Grant Recipients Robert Rauschenberg Award Dance 2013

Trisha Brown

A portrait of Trisha Brown sitting sideways on a chair with her knees pulled up towards her chest. She turns to the camera directly. She has short grey hair and wears a black shirt with patterns cut out by the sleeves and bottom edge, sage green pants, and light brown boots. Behind her, there is a white wall and the bottom left edge of a framed light green abstract image.
Photo by Lourdes Delgado.

Considering Trisha's deep friendship and collaborations with Robert Rauschenberg, this award was very meaningful to her. FCA's assistance helps to ensure that the legacy of one of the dance world's preeminent icons is preserved and available for current and future generations of artists, students, teachers, and the general public who believe, as we do, in the beauty, genius, and transformative benefit of Trisha's work.

- Barbara Duffy, Executive Director, Trisha Brown Dance Company, January 22, 2013

Biography

Artist, dancer and choreographer Trisha Brown is the first recipient of the Robert Rauschenberg Award. She was born and raised in Aberdeen, Washington. She graduated from Mills College in Oakland, California in 1958; studied with Anna Halprin; and taught at Reed College in Portland, Oregon before moving to New York City in 1961. Instantly immersed in what was to become the post-modern phenomena of Judson Dance Theater, her movement investigations found the extraordinary in the everyday and challenged existing perceptions of performance. Brown, along with like-minded artists, pushed the limits of choreography and changed modern dance forever.

In 1970, Brown formed her company and explored the terrain of her adoptive SoHo making Man Walking Down the Side of a Building (1970), and Roof Piece (1971). Her first work for the proscenium stage, Glacial Decoy (1979), was also the first of many collaborations with Robert Rauschenberg. Opal Loop/Cloud Installation #72503 (1980), created with fog designer Fujiko Nakaya, was followed by Son of Gone Fishin' (1981), which featured sets by Donald Judd. The now iconic Set and Reset (1983), with original music by Laurie Anderson and visual design by Robert Rauschenberg, completed Brown's first fully developed cycle of work, Unstable Molecular Structure. This cycle epitomized the fluid yet unpredictably geometric style that remains a hallmark of her work. Brown then began her relentlessly athletic Valiant Series, best exemplified by the powerful Newark (1987) and Astral Convertible (1989) that pushed her dancers to their physical limits and explored gender-specific movement. Next came the Back to Zero cycle in which Brown pulled back from external virtuosity to investigate unconscious movement. This cycle includes Foray Forêt (1990), and For M.G.: The Movie (1991). Brown collaborated for the final time with Rauschenberg to create If you couldn't see me (1994), in which she danced entirely with her back to the audience.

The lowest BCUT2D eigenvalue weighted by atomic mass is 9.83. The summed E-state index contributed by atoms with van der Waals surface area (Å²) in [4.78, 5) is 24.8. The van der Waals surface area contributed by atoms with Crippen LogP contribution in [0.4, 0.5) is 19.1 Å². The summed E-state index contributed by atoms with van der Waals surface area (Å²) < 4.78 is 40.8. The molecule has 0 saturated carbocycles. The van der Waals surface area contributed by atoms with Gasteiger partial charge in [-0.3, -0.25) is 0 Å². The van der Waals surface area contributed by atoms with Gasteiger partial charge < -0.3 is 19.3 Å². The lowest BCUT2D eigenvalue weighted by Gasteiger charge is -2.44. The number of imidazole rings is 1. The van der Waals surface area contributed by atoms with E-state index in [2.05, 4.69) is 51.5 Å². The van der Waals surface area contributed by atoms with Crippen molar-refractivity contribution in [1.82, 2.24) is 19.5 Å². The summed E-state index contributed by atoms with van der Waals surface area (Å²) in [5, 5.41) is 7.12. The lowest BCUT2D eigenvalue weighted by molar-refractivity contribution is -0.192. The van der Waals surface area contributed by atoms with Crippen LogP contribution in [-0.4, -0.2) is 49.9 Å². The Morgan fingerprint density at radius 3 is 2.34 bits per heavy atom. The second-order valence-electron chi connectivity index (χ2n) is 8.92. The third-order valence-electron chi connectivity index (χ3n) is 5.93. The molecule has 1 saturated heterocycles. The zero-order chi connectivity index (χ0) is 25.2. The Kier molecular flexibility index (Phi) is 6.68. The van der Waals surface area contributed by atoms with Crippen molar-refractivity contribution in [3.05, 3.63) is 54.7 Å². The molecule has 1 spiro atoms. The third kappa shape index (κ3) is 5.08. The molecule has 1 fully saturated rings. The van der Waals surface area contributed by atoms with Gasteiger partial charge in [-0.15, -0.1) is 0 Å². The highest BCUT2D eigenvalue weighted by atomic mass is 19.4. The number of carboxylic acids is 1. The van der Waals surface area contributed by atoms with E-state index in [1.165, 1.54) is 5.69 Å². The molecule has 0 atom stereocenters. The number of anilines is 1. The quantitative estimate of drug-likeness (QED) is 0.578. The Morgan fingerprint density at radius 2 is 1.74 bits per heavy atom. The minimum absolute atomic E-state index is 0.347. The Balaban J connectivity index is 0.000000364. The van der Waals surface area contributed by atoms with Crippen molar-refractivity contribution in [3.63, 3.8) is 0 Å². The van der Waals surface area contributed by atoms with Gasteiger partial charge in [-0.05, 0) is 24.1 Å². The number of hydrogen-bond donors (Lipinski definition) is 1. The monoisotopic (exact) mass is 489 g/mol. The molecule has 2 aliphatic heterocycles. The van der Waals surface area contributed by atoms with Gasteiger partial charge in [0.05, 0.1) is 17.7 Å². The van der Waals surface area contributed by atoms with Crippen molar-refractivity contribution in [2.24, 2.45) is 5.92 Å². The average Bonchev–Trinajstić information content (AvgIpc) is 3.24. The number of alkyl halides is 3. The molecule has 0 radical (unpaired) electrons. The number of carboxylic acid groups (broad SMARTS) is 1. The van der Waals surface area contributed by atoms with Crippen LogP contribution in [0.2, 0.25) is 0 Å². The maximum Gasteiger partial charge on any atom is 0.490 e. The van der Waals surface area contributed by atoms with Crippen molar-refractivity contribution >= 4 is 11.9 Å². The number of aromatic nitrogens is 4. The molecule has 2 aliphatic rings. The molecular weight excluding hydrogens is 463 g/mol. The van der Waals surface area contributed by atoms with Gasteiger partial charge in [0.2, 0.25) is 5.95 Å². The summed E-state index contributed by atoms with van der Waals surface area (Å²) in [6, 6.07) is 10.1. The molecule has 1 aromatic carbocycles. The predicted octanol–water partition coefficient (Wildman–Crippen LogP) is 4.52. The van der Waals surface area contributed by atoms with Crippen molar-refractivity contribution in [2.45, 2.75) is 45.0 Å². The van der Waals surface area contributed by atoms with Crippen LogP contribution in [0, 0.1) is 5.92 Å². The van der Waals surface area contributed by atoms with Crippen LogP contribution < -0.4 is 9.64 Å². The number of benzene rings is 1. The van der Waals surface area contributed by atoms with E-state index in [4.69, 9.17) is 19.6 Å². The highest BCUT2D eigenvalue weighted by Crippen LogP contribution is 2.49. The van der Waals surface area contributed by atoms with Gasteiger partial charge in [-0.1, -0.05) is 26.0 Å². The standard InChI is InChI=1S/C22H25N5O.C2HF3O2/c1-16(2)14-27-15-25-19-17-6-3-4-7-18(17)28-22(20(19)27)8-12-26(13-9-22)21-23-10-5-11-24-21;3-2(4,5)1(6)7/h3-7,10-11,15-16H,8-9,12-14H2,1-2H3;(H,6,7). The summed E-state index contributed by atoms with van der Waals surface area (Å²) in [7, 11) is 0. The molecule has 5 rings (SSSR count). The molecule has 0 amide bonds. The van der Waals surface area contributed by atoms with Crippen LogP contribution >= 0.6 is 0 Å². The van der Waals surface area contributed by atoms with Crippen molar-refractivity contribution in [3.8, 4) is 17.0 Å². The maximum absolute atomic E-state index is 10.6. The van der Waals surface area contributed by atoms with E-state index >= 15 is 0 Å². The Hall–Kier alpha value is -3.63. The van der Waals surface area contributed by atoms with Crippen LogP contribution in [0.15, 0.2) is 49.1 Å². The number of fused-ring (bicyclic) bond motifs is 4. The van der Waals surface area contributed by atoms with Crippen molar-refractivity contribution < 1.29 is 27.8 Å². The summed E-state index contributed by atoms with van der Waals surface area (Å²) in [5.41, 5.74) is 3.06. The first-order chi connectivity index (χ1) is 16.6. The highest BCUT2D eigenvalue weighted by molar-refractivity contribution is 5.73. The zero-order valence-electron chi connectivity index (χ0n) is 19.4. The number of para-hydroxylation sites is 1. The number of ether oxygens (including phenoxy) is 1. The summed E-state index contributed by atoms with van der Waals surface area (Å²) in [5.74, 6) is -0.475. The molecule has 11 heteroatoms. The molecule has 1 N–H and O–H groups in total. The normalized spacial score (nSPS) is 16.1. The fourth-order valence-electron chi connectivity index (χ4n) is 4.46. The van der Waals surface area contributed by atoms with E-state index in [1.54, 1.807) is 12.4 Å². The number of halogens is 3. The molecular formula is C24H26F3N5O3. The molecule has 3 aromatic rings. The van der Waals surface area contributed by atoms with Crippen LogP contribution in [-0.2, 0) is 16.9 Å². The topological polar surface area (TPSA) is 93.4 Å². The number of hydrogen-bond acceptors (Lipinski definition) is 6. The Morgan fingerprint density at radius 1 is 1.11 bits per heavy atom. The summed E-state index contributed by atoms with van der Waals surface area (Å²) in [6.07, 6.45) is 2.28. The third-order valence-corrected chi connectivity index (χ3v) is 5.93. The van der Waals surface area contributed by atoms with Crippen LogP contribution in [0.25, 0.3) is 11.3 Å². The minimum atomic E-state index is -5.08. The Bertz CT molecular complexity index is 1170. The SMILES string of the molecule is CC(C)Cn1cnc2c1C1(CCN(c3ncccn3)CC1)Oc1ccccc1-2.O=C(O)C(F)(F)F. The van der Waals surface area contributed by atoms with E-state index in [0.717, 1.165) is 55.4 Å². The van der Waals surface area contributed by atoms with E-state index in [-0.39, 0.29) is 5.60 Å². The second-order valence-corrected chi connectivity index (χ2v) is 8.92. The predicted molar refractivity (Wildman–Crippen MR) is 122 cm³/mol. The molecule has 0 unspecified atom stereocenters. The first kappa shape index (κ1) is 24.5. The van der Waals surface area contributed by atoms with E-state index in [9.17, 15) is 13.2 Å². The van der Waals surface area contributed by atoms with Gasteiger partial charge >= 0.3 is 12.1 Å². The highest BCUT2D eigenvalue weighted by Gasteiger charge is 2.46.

Brown received three FCPA grants in earlier years. The first was in 1971 to support a concert and to cover rent for six months. Three years later, in 1974, Brown received an FCPA grant to cover the remaining costs for two concerts, including theater rental, publicity, technical and administrative assistance, equipment, props, and costumes. In 1991, Brown received her third FCPA grant that enabled her to commission an original score by Alvin Curran to accompany For M.G.: The Movie, a work she later reprised, with Curran's live performance on piano, at New York Live Arts in 2011.

Brown turned her attention to classical music and opera production, initiating what is known as her Music cycle including M.O (1995) choreographed to Johann Sebastian Bach's Musical Offering. Brown continued to work with new collaborators, including visual artist Terry Winters and composer Dave Douglas, with whom she created El Trilogy (2000). She then worked with long-time friend and artist, Elizabeth Murray to create PRESENT TENSE (2003) set to music by John Cage.

Brown stepped into the world of opera to choreograph Carmen (1986) and again to direct Claudio Monteverdi's L'Orfeo (1998). Since then, Brown directed four more operas, including, Luci Mie Traditrici (2001), Winterreise (2002), and Da Gelo a Gelo (2006) and most recently, Pygmalion (2010). Brown also created O zlożony/O composite (2004) for three étoiles of the Paris Opera Ballet, working with long-time collaborators Laurie Anderson and Jennifer Tipton. Forays into new technology created I love my robots (2007), with Japanese artist and robotics designer Kenjiro Okazaki. Her work with Pygmalion produced two dance pieces: L'Amour au théâtre (2009) and Les Yeux et l'âme (2011). Brown's Robert Rauschenberg Award supported the work I'm going to toss my arms- if you catch them they're yours (2011), a collaboration with visual artist Burt Barr, whose set is dominated by industrial fans. The original music is by Alvin Curran.